Statistical Proof None Of Arie's Contestants Are Here For The Right Reasons


ABC is trying really hard to get us to give a fuck about the next season of The Bachelor, and its desperately long viewership campaign began this weekend with the cast announcement and will continue with a Countdown to Arie special airing on Monday night. While I didn’t read the full bios yet because who has time for that shit and also IDGAF, there is a lot of insight to be gathered solely from the contestants’ basic information and mall-style glamour shots.

So I’m going to pull out my one statistics class in grad school skills to dissect Arie’s women and answer some of these burning questions: Does Arie like blondes or brunettes? Did ABC give diversity a real shot? Is there such thing as too young? And are any of these women here for the right reasons? (Spoiler alert: definitely not).

Here For The Right Reasons

Arie Definitely Has A Thing For Blondes

We probably could have guessed this since he was the runner up on real-life-Disney-princess Emily Maynard’s season five years ago (legit still can’t believe they couldn’t find ANYONE more relevant). But ABC’s casting this season has made his (or their) hair color preference painfully obvious: 13 of the Bachelorettes are blonde af white girls who look like some variation of Olivia Caridi or Lauren Bushnell from Ben Higgins’ season. And to no one’s surprise, there isn’t one fucking redhead in sight. 

Arie Luyendyk Jr. Bachelor Contestants

A Diverse Cast Of Laurens

The franchise finally cast its first African American lead last season, but despite Rachel being the most kickass lead ever, the show’s ratings were less than fantastic. While I will continue to blame ABC for being racist, when 80% of the franchise’s audience is white, it’s probably just America’s fault. So it’s no surprise that 72% of the contestants this season are white, and three of them are named Lauren (there’s a fourth Lauren, too, because why not—she’s just not white). It’s safe to assume that half of the diversity will be cut by episode two and we’ll have ourselves a white Christmas season with solid ratings.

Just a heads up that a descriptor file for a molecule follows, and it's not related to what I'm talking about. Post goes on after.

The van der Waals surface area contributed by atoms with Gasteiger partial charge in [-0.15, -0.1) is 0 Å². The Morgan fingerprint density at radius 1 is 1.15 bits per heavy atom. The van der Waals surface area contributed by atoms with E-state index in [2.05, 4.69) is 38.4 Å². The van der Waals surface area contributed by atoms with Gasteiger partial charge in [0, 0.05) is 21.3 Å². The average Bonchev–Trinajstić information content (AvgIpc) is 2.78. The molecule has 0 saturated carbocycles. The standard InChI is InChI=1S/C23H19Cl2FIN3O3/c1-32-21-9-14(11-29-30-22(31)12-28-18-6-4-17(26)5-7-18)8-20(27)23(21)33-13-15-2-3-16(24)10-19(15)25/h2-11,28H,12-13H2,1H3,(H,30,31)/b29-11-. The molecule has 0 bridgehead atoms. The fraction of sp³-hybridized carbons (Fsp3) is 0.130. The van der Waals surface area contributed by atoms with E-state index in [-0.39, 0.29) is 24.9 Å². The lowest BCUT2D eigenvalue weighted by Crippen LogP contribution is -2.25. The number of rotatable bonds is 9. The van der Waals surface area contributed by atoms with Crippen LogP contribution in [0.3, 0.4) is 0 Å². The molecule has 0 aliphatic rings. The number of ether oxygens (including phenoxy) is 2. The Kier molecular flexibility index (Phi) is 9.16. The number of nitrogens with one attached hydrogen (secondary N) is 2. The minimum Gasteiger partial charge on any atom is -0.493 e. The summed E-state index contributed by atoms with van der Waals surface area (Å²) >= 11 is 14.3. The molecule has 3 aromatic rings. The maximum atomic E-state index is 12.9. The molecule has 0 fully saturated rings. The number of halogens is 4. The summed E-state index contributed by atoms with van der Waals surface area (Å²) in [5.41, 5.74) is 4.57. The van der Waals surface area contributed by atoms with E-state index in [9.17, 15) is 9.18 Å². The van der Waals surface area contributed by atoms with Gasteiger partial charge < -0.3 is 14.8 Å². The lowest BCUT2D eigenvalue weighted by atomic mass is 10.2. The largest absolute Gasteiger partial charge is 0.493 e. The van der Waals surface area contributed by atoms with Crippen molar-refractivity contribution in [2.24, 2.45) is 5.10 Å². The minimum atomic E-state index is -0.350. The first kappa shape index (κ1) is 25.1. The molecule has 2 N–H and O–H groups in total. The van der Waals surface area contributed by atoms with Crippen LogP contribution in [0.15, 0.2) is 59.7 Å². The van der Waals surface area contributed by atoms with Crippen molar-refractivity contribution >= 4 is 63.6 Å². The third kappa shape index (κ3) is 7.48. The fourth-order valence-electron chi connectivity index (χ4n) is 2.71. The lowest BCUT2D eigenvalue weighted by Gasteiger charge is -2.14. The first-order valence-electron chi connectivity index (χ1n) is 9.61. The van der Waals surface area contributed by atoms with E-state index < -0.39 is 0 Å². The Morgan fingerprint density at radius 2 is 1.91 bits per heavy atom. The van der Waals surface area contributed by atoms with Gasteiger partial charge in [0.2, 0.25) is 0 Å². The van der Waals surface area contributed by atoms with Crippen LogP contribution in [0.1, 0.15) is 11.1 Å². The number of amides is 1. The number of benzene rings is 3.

Mind The Age Gap

Arie is 36 years old, the same age Nick Viall was during his season. If we learned anything from that season and subsequent breakup (besides that Nick is boring) it’s that a cast of much younger women isn’t the best way to build a successful relationship (but it IS the best way to build a future Bachelorette). So did ABC learn its lesson? Nope. The average age of Arie’s girls women is 27, only two are within five years of his 36, and one is so embarrassingly young that ABC didn’t even tell us her age (Reality Steve deduced that she is 22, so she’s been drinking legally for a year—that’ll be fun to watch).

High School Girls

What Is “The Right Reason” Anyway?

The definition of “right reasons” on The Bachelor has changed over the years from “get married and have babies” to “get engaged and move to LA to launch a couples brand”. We all know it’s rarely about finding true love and usually about finding entertaining personalities for future spin-off shows. So how do Arie’s girls stack up to the new norm? Four of them already work in marketing, and eight already live in California. No one appears to have a location-specific career, at least one of them is besties with a former contestant, and I can picture literally all of them in Diff Eyewear sunglasses.


So if I were the betting kind (which I am, who wants to start a bracket?), I would put my money on Arie proposing to a twentysomething blonde named Lauren who will “go anywhere and quit any job” for love.